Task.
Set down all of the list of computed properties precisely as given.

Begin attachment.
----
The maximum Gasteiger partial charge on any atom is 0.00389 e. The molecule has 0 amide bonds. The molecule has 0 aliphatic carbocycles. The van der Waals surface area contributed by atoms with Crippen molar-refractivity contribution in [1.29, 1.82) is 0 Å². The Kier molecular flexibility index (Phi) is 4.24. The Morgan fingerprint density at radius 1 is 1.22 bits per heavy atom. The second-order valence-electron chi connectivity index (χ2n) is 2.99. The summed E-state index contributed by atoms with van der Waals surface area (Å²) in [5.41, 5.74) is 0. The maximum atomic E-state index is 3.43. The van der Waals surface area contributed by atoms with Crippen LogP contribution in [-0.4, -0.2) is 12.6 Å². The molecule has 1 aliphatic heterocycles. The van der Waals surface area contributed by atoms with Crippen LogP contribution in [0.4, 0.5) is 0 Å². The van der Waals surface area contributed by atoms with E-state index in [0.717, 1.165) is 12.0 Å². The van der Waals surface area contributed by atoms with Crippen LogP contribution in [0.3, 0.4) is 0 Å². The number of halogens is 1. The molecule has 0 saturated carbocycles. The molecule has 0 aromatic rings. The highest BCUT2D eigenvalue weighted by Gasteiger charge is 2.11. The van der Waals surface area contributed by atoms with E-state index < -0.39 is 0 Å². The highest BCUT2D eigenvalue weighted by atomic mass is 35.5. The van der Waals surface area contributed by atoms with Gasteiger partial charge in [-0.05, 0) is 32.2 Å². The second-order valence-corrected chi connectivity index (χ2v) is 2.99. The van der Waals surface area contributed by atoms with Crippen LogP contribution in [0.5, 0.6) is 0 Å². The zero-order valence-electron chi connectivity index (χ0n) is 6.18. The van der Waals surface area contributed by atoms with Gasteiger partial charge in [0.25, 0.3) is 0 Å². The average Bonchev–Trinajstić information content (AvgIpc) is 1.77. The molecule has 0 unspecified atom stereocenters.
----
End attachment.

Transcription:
The maximum Gasteiger partial charge on any atom is 0.00389 e. The molecule has 0 amide bonds. The molecule has 0 aliphatic carbocycles. The van der Waals surface area contributed by atoms with Crippen molar-refractivity contribution in [1.29, 1.82) is 0 Å². The Kier molecular flexibility index (Phi) is 4.24. The Morgan fingerprint density at radius 1 is 1.22 bits per heavy atom. The second-order valence-electron chi connectivity index (χ2n) is 2.99. The summed E-state index contributed by atoms with van der Waals surface area (Å²) in [5.41, 5.74) is 0. The maximum atomic E-state index is 3.43. The van der Waals surface area contributed by atoms with Crippen LogP contribution in [-0.4, -0.2) is 12.6 Å². The molecule has 1 aliphatic heterocycles. The van der Waals surface area contributed by atoms with Crippen LogP contribution in [0.4, 0.5) is 0 Å². The van der Waals surface area contributed by atoms with E-state index in [0.717, 1.165) is 12.0 Å². The van der Waals surface area contributed by atoms with Crippen LogP contribution in [0.3, 0.4) is 0 Å². The number of halogens is 1. The molecule has 0 saturated carbocycles. The molecule has 0 aromatic rings. The highest BCUT2D eigenvalue weighted by Gasteiger charge is 2.11. The van der Waals surface area contributed by atoms with E-state index < -0.39 is 0 Å². The highest BCUT2D eigenvalue weighted by atomic mass is 35.5. The van der Waals surface area contributed by atoms with Gasteiger partial charge in [-0.05, 0) is 32.2 Å². The second-order valence-corrected chi connectivity index (χ2v) is 2.99. The van der Waals surface area contributed by atoms with Crippen LogP contribution in [0.5, 0.6) is 0 Å². The zero-order valence-electron chi connectivity index (χ0n) is 6.18. The van der Waals surface area contributed by atoms with Gasteiger partial charge in [0.25, 0.3) is 0 Å². The average Bonchev–Trinajstić information content (AvgIpc) is 1.77. The molecule has 0 unspecified atom stereocenters.